Intelligent Workflows in Banking: Anti Money Laundering and Fraud Prevention

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The vast potential to redesign workflows in the banking industry through innovative technologies such as Artificial Intelligence (AI), Big Data Analytics and Robotics Process Automation is well known. The critical question is, how this potential can be realized within the own organization. Here, we see two decisive approaches:

  1. The use of innovative technologies should always be done in close interaction with sufficient internal and external data as well as human process expertise
  2. The goal should not be to optimize individual process steps in isolation, but to consider holistic workflows (end-to-end) and, based on this holistic view, to embed innovative technologies in the individual steps of the workflow.

If these approaches are successfully implemented, the entire organization will benefit. We at IBM summarize this concept under the term Intelligent Workflows. The added value generated by Intelligent Workflows ranges from an improved customer experience and leaner operating processes to optimized process quality and cost structure. The goal of our new blog series is to illustrate the general idea of Intelligent Workflows using concrete use cases from the financial services sector. In Part I, we look at existing use cases for the intelligent redesign of anti money laundering and fraud prevention processes:

Intelligent Automation of Anti Money Laundering & Fraud Prevention for Banks

The fight against money laundering and fraud is a crucial part of the daily operations of financial institutions. On the one hand, it is a matter of meeting the continuously increasing requirements of the regulators in order to avoid delicate fines. On the other hand, banks have a strong self-interest in detecting cases of fraud at an early stage, in order to avoid the resulting financial and reputational damages.  With the advancing digitization of business processes and the increasing volume of transactions, the detection of fraud cases is becoming more and more complex. Experience has shown that banks face the following challenges when screening transactions and business partners:  

  • High manual effort with monotonous research and input processes
  • High manual effort in the review of transactions falsely identified as fraud („False Positives“)
  • Lack of transparency and traceability in the internal processing of potential fraud cases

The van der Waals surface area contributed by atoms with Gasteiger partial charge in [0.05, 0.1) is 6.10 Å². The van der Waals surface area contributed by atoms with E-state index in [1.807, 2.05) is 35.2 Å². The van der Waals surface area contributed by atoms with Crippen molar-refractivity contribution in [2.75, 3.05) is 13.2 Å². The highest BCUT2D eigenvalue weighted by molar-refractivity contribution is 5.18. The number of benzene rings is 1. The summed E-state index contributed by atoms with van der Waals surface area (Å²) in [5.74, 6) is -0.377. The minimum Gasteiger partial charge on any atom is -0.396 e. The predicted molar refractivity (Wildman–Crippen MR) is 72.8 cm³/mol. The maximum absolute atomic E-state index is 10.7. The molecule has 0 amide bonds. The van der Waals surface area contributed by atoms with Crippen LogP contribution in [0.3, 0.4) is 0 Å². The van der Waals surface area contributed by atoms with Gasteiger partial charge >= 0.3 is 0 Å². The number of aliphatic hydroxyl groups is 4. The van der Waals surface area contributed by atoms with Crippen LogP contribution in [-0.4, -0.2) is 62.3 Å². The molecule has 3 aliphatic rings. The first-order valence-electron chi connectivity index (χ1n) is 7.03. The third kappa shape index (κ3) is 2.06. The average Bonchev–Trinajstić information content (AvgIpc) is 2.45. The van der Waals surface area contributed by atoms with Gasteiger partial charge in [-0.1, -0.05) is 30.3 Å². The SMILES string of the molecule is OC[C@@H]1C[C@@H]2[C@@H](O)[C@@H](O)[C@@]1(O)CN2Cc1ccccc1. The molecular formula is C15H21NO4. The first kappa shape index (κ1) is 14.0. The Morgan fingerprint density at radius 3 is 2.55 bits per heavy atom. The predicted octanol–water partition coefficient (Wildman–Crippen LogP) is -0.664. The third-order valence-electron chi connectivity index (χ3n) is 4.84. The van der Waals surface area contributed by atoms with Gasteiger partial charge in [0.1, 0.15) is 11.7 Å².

One approach to address these challenges is the redesign of due diligence with exponential technologies such as AI and big data analytics. The following paragraphs outline three concrete use cases already being implemented by banks today:

1. Use Case: Collection of Relevant Data

In addition to the data already available within internal databases, external data, e.g. from sanctions lists, company directories and search engine results, are also relevant for the comprehensive screening of a counterparty in financial market transactions. Our observations show that the collection and structuring of this data is often still performed manually by analysts. Artificial Intelligence today is not only capable of independently aggregating data from various sources and structuring it based on its relevance, but is also able to perform a first deeper analysis of the content based on Natural Language Processing (NLP). In addition to receiving an AI-generated list of relevant research results, analyst can now also be presented with a first assessment of the general sentiment of the content found. Through the targeted integration of AI, the process for analysts thus no longer begins with the time-consuming (and thus costly) research, but with value-adding analysis and evaluation. The example of a leading US bank confirms the enormous savings potential of automated research in practice. By intelligently automating a large part of the manual research and data entry process, the bank managed to reduce the time required for due dilligence by 60%.

2. Use Case: Improved Risk Evaluation